Ex parte Lee
Appeal 2011008999; Appl. No. 10/453,226; Tech. Center. 2100
Decided March 21, 2012
The application was directed to microprocessor architecture. A representative claim on appeal read:
1. A cache system for a multithreaded processor having a single processing core and a plurality of active threads, the cache system comprising:
a first thread micro-cache directly coupled to the single processing core; and
a second thread micro-cache directly coupled to the single processing core,
wherein the first thread micro-cache is assigned a first active thread and the second thread micro-cache is assigned a second active thread.
The Examiner rejected the independent claims as anticipated by Joy. The Examiner relied on a processor in FIG. 3 of Joy as teaching the multithreaded processor having a single processing core. The Examiner relied on FIG. 7A of Joy as teaching the claimed micro-caches and the claimed thread assignments.
In an After Final Response, the Applicant that the Examiner had improperly used two different embodiments from Joy in making an anticipation rejection. In an Advisory Action, the Examiner took the position that "[Slince there is no clear mentioning in the Joy reference that Fig. 3 and Fig. 7 are separate non-combinable
embodiments, they are treated as the same embodiment."
The Applicant appealed, arguing once again that the anticipation rejection improperly relied on multiple embodiments:
It is improper to assume that Joy or any other reference teaches something merely because the reference does not state that such a feature is not included. In order for a reference to anticipate or render obvious the limitations of a claim the reference must explicitly or implicitly teach or suggest the feature. ... The processor configuration of Figure 3 and the cache 700 of Figure 7A are not directed to a single embodiment, as the Examiner states on page 16 of the final Office Action and in the Advisory Action.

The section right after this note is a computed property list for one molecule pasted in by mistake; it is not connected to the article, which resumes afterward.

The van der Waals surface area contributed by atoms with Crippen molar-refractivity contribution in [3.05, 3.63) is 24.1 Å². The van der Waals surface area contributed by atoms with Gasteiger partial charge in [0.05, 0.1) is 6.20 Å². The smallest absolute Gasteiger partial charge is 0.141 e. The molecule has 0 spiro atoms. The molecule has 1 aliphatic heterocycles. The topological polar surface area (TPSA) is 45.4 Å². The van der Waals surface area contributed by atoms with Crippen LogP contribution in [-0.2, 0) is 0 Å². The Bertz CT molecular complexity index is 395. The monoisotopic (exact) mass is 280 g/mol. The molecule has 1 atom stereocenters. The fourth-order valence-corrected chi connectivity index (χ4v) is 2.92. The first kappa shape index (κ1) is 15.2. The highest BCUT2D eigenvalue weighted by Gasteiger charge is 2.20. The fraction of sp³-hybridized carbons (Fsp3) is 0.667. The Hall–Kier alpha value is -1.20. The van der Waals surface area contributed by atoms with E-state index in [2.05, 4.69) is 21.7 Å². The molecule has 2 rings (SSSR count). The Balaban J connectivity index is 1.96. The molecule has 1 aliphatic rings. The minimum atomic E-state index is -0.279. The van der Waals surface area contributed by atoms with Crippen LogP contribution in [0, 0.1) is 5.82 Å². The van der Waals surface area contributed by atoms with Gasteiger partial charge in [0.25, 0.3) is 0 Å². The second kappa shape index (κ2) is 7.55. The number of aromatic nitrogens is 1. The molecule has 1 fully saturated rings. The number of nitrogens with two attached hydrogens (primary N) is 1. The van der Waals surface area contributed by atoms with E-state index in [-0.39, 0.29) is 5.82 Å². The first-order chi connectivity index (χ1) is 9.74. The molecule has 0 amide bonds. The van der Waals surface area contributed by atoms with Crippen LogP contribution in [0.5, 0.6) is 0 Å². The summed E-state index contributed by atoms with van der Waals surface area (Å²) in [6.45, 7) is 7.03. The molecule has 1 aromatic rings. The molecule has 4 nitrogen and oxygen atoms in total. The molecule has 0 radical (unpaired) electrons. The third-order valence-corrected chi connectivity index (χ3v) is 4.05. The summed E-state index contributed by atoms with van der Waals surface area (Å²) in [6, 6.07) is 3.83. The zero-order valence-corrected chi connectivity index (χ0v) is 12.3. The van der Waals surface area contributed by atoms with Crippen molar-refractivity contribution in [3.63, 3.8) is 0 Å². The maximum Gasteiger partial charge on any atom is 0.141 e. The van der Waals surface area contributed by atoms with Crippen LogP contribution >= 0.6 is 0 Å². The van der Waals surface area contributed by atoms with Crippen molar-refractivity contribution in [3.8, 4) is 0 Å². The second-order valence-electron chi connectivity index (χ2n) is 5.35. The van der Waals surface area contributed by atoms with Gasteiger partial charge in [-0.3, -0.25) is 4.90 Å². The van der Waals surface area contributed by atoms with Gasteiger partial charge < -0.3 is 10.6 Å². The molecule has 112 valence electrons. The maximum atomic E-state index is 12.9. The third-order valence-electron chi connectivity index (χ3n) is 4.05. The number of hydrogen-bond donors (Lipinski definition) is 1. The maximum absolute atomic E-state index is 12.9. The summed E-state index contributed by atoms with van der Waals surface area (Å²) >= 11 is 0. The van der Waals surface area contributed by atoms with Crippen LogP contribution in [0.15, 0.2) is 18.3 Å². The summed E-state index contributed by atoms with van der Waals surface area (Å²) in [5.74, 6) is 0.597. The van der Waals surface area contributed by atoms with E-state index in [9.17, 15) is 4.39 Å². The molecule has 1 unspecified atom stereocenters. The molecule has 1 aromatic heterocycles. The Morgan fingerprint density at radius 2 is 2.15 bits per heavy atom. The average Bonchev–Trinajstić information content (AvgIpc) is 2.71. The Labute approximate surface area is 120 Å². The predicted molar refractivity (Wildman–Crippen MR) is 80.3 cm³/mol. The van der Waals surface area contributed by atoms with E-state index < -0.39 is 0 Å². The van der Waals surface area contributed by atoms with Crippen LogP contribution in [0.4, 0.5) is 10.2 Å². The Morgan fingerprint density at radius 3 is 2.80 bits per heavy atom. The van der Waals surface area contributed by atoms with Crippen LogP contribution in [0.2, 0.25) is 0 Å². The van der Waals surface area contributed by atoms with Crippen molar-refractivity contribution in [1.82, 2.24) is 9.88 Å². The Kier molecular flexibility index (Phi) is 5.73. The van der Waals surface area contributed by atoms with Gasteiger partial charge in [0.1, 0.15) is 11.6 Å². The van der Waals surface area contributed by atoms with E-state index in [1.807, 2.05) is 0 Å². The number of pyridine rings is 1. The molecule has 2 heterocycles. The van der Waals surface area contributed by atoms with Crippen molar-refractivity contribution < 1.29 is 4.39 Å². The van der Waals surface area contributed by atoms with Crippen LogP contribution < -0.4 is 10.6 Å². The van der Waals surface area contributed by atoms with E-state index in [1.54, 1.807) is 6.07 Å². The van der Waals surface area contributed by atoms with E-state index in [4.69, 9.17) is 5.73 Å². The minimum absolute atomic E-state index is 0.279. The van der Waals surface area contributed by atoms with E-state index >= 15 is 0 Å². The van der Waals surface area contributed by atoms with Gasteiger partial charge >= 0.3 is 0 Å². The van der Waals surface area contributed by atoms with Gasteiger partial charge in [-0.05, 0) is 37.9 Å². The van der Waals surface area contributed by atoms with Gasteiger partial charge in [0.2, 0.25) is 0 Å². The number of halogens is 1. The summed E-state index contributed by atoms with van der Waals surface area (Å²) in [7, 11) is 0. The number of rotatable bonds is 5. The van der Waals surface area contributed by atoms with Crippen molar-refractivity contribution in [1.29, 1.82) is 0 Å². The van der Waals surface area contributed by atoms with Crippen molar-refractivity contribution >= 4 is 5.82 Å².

The Applicant then referred to several sections of the Joy reference and explained how these sections related to different embodiments.
In the Answer, the Examiner repeated his earlier statement that "since there is no clear mentioning in the Joy reference that Fig. 3 and Fig. 7 are separate non-combinable embodiments, they are treated as the same
The Board reversed the anticipation rejection with little discussion, merely noting that "we find Joy’s silence as to how the processor operates with the multithreaded cache can only show what Joy fails to describe or teach, as opposed to an inference of what it does."
My two cents: A good reminder to take a close look at anticipation rejections to see if multiple embodiments are involved. Unlike a lot of cases that take several rounds for the real issue to develop, the flaw in the rejection was apparent early in prosecution. I suspect the Examiner's Answer conference let this one go to appeal only because this was not the only prior art rejection of the independent claims. Still, the Examiner looks bad by taking such an untenable position and refusing to let go.
I have another post here that summarizes a few cases about multiple embodiments in the context of anticipation. You can also view today's case Ex parte Lee as a "silence in a reference" case. I've blogged about this general topic several times-- you can find those posts by picking "silence in a reference" from the Labels list on the right side of the blog.